- Garlic: Garlic is not an ideal companion plant for all vegetable plants. However, its strong scent can deter insects like aphids, moths, and flies. Garlic is a good companion plant for potatoes, lettuce, and cabbage.
- Parsley: Parsley attracts good insects that can pollinate plants, so consider planting some between tomatoes.
- Sunflower: You need sun protection and so do your plants. Sunflower helps cucumbers and pole beans grow by providing natural support for climbing plants. It can also provide shade for crops that easily become sun-stressed.
- Tansy: Tansy attracts bugs that eat pests, including ladybugs and predatory wasps. It also naturally repels common pests, including cutworms, which may attach to asparagus, carrots, celery, lettuce, potato, and tomato plants. In addition, tansy only needs to be planted once, making it a perennial.
Tips for Companion Plants
- Add flowers: Vegetables and herbs aren’t the only plants you can grow together. Flowers like calendula near your garden can attract good bugs like parasitizing wasps and hoverflies that eat aphids.
- Repel mice: Unfortunately, you don’t just have to worry about insects in your garden. Mice are another common threat to vegetables. Luckily, herbs like catnip can repel mice when planted around the garden.
- Consider heights: Don’t forget to consider the different heights when planting vegetables in your garden. Whether you grow plants from seeds or not, you’ll need to estimate heights to determine which plants should be planted together. For example, spinach can grow with corn because corn provides much-needed shadowing to protect spinach from the sun.
- Know what not to plant together: Much of companion planting is figuring out which plants grow well together. However, you should always avoid planting some vegetables near each other. Some vegetables can stunt the growth of their neighbors, so do your research before planting seeds to ensure your plants will be able to thrive together.
- Consider plant families: Understanding plant families can help you plant complementary plants together. For example, plants from the cabbage family can be planted with members of the leafy green family.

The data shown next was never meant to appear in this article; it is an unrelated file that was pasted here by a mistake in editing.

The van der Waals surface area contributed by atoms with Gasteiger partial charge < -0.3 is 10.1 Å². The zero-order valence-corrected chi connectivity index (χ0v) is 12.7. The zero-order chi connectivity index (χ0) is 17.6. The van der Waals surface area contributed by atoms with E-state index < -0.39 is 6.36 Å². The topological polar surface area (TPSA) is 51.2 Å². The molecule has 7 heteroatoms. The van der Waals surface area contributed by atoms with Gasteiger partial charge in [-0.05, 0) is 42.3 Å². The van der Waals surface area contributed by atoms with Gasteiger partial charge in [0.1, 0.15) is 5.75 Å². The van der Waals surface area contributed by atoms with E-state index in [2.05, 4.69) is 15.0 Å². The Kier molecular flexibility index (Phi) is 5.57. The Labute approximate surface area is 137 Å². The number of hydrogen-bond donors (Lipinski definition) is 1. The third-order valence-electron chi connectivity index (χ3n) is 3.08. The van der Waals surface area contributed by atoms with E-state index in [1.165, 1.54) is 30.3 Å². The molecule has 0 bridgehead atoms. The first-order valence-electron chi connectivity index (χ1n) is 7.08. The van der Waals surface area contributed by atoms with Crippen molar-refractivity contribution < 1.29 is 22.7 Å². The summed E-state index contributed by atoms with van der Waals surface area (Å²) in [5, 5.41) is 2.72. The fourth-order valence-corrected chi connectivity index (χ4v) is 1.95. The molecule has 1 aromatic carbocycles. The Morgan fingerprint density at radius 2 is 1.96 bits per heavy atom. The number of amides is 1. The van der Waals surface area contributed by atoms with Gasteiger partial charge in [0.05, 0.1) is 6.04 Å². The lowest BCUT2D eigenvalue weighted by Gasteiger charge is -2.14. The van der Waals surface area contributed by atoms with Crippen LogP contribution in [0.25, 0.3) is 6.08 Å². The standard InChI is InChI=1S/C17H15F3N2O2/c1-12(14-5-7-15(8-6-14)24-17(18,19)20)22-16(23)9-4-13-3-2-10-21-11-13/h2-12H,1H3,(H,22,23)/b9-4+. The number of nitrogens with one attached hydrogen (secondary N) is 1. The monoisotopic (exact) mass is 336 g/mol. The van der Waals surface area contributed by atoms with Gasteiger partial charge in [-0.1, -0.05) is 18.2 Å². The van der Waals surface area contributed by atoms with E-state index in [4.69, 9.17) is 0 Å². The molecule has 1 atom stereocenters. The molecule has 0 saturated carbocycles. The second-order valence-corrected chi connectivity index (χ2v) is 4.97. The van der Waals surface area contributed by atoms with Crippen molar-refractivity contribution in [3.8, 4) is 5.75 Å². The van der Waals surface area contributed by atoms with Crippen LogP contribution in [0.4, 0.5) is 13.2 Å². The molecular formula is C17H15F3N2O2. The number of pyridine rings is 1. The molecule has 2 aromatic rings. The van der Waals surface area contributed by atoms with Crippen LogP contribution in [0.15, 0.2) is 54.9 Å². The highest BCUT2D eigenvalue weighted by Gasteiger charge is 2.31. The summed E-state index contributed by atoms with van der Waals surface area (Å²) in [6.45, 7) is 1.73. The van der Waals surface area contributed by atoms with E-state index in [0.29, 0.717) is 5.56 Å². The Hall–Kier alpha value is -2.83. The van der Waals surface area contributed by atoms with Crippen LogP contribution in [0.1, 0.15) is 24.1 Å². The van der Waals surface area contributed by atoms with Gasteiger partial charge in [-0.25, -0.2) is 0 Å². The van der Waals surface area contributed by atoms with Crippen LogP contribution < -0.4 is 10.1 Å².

- Watering companion plants: Grouping your plants together by watering needs can help you easily water your plants for optimum growth. For example, deep-rooted vegetables like tomatoes can be placed in the same bed and require less frequent watering.
Thanks to the experience of many others before you, you can learn about the types of plants that help each other thrive in a garden. For example, growing some vegetables together can improve soil, deter pests, and protect each other from harsh weather. In addition, companion planting can ensure your plants are getting the nutrients they need to thrive.
Companion planting is a science that can allow you to use the power of other plants to help your vegetables grow while deterring pests that can wreak havoc on your garden. By learning companion planting, you can have a successful, healthy garden year after year. Consider starting companion planting with only a few companion plants at a time until you get the hang of their watering schedule and how much sunlight they need. Even though you know which plants thrive together, it can be difficult to understand the different needs of every plant in your garden if you plant too many at one time.
Julia Olivas graduated from San Francisco State University with her B.A. in Communication Studies. She is a freelance writer where she loves sharing her passion for digital marketing and content creation. Outside of writing, she loves cooking, reading, painting, and her pup, “Ruby.”